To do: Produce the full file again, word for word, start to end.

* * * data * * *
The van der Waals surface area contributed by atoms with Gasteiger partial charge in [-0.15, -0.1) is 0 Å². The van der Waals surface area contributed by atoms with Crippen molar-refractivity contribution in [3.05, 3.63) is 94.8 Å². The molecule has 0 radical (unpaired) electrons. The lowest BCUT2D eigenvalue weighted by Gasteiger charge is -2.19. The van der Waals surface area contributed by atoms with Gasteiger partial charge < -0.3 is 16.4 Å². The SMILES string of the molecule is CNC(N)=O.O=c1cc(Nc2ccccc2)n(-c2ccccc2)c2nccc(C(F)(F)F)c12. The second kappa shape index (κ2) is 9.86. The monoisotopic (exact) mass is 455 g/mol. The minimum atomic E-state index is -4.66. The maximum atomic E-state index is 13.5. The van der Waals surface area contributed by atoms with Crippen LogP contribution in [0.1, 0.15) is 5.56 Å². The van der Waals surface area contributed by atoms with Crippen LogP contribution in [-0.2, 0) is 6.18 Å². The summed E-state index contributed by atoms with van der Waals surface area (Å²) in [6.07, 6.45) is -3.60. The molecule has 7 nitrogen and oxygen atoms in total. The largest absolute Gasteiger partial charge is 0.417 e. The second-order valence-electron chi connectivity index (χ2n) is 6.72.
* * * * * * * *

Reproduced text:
The van der Waals surface area contributed by atoms with Gasteiger partial charge in [-0.15, -0.1) is 0 Å². The van der Waals surface area contributed by atoms with Crippen molar-refractivity contribution in [3.05, 3.63) is 94.8 Å². The molecule has 0 radical (unpaired) electrons. The lowest BCUT2D eigenvalue weighted by Gasteiger charge is -2.19. The van der Waals surface area contributed by atoms with Gasteiger partial charge < -0.3 is 16.4 Å². The SMILES string of the molecule is CNC(N)=O.O=c1cc(Nc2ccccc2)n(-c2ccccc2)c2nccc(C(F)(F)F)c12. The second kappa shape index (κ2) is 9.86. The monoisotopic (exact) mass is 455 g/mol. The minimum atomic E-state index is -4.66. The maximum atomic E-state index is 13.5. The van der Waals surface area contributed by atoms with Crippen LogP contribution in [0.1, 0.15) is 5.56 Å². The van der Waals surface area contributed by atoms with Crippen LogP contribution in [-0.2, 0) is 6.18 Å². The summed E-state index contributed by atoms with van der Waals surface area (Å²) in [6.07, 6.45) is -3.60. The molecule has 7 nitrogen and oxygen atoms in total. The largest absolute Gasteiger partial charge is 0.417 e. The second-order valence-electron chi connectivity index (χ2n) is 6.72.